Comprehensive plan being readied for unveiling
Residents can comment on the draft plan at the city plan commission meeting at 6:30 p.m. Thursday and view the map at an open house to be scheduled probably in late September.
Part of the map appears in today’s paper. To view the entire map, go to www.gazettextra.com/growthmap. [PDF] (2.78 MB)
Brad Cantrell, director of community development, answered questions about the comprehensive plan and the direction it takes the community—literally and figuratively.
Q: Why is Janesville creating a comprehensive plan?
A: Smart Growth legislation requires all communities to update its comprehensive plan by Jan. 1, 2010. The plan provides a foundation and vision for the next 20 to 30 years. Its purpose is to assure cost-effective city services, such as water and sewer, and to plan for infrastructure, roads, appropriate and orderly development and environmental concerns.
The city’s last plan was created in the 1980s. The city has grown to the boundaries of that plan, which projected that today’s population would be about 63,000, or 1,000 short of the current population.
Q: What growth does this plan project?
A: By 2030, the city is projected to grow by 20,000 new residents, 8,000 new dwelling units and about 15 new square miles added to the current 34. GM’s closing initially will slow the city’s growth, but the city is well positioned between Madison and Rockford, Ill. It is already a regional center in Rock County, and it will continue to gain a large share of commercial and industrial development.
Q: Where will we put the people?
A: The city is hoping for more balanced growth than in the past. About 70 percent of new growth has been on the city’s northeast side near the transportation network there. Staff hopes that figure changes so about 40 percent of the development is on the south and west sides.
Q: Will the plan protect the area’s prime farmland?
A: The city will try to direct growth away from the best farmland. It wants to limit development south of County A on the southeast side of the city in La Prairie Township, which is agriculture-based and where residents want to preserve farming.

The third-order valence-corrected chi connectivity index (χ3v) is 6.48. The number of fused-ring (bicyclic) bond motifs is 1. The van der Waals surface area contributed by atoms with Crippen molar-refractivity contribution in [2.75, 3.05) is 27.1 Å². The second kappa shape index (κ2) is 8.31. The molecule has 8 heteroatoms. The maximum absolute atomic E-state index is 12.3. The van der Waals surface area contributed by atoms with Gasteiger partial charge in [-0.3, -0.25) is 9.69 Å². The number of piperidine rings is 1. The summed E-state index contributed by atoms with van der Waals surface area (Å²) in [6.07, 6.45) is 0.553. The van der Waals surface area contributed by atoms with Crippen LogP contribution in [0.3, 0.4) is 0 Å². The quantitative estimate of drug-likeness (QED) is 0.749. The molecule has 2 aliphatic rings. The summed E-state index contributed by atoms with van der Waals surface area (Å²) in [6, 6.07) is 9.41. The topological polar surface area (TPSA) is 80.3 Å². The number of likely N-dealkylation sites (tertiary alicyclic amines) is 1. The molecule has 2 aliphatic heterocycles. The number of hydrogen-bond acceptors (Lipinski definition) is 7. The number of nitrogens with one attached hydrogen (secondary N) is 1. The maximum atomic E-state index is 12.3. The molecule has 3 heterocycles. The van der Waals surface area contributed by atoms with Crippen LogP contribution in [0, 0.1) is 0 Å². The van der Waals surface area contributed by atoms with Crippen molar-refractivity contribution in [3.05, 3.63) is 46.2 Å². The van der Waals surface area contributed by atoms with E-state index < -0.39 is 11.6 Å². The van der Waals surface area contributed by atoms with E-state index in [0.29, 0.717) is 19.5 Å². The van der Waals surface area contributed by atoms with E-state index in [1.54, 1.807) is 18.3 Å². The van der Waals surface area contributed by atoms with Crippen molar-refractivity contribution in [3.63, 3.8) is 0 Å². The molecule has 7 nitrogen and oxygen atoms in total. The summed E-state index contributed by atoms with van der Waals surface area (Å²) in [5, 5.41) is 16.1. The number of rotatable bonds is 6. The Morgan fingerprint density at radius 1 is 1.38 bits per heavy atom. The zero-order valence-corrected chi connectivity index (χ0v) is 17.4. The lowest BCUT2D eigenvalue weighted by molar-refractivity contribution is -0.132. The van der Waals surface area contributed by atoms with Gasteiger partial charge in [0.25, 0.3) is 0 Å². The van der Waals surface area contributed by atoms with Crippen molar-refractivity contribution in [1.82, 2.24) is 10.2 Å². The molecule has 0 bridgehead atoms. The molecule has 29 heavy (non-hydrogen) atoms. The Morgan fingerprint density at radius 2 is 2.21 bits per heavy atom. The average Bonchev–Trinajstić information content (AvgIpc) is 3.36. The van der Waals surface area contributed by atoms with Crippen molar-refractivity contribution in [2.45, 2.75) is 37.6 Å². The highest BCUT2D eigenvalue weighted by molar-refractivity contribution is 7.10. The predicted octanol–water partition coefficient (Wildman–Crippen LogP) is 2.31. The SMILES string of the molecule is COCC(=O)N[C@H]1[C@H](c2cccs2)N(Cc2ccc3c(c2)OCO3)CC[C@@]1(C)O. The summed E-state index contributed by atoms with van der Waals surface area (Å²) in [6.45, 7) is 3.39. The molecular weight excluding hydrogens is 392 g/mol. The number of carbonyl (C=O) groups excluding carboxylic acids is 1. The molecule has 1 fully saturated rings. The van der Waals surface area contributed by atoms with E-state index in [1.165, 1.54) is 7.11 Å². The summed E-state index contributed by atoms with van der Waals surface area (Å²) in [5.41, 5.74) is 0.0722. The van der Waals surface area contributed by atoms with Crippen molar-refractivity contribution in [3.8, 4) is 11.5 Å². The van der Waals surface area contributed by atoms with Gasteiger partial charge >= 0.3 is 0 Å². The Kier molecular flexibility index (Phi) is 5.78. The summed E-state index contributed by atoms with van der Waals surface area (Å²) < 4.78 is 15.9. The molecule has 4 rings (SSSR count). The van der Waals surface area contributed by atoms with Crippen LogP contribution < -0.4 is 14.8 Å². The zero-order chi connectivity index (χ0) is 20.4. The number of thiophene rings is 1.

Some development around County A and Highway 14 already exists, and some infill development will occur, but the city hopes that will be limited.
During the planning process, staff met with members of the surrounding towns. Town boards are especially concerned about Janesville’s creep east of Interstate 90/39.
The Highway 11 bypass provides a logical boundary for growth on the city’s west side.
Farmland is preserved by city growth because it is typically denser than township growth. The average city density is 2.5 homes per acre. One home on five acres is not uncommon in the country.
Q: Can the city require others to follow its plan?
A: The city can’t do anything if a farmer wants to sell, for instance. But the city has some say about the timing of development and servicing that development if the land is within 3 miles of the city’s boundaries.
The city can deny premature development in areas viewed as future growth areas. Otherwise, rural developments could become rural islands in the city. A rural property owner can create limited numbers of lots.
The council must formally amend the plan to OK uses not indicated on the map.
Q: What does the plan say about road development?
A: The Highway 11 bypass on the west side eventually will be extended north. That provides a shortcut not only to Madison but also to the northeast side of the city. The plan shows a possible site for the road. Building closer to the city is better for the city and the town. That extension is about 20 years in the future.
In the next decade, Interstate 90/39 will be expanded to six lanes. Highway 26 improvements will happen in the next five years. The extension of Highway 11 to Interstate 43 is also being studied.
Q: When will the plan be adopted?
A: Tentatively, the first part of December.
The Janesville city comprehensive plan proposes:
-- The area north of Highways 14 and 51 will be the city’s next commercial center.
-- Some commercial growth might occur on the west side around the Highway 11 bypass; on the south side around Center Avenue and Highway 11; and along Interstate 90 and Highway 11, where the new hospital will be built. The city will try to limit commercial growth at the Avalon Road and Highway 11 interchange.
-- Industrial development will be primarily in the southeast around the intersection of Beloit Avenue and Highway 11.
-- Infill will be encouraged, especially along the old commercial corridors such as Center and Milton avenues and Court Street.
-- Planned neighborhoods are a new development concept. They include neighborhood commercial mixed with mostly single-family homes but also some duplexes and multi-family homes.
-- As the cost of land increases lot density might rise to about four lots per acre. The city average today is about 2.5 lots per acre.
-- The city will work with Rock County to restrict residential development around the airport. That land is planned for industrial development more compatible with the airport.
- Planned mixed use is a new zoning category. That includes first-floor commercial use and second-floor residential use.
IF YOU GO
What: Janesville Plan Commission meeting. Members might finalize the 20-year comprehensive plan. A public open house will be scheduled in fall, and adoption by the city council is anticipated in December. Residents will have a chance to comment on the plan.
When: 6:30 p.m. Thursday.
Where: Janesville City Hall, 18 N. Jackson St.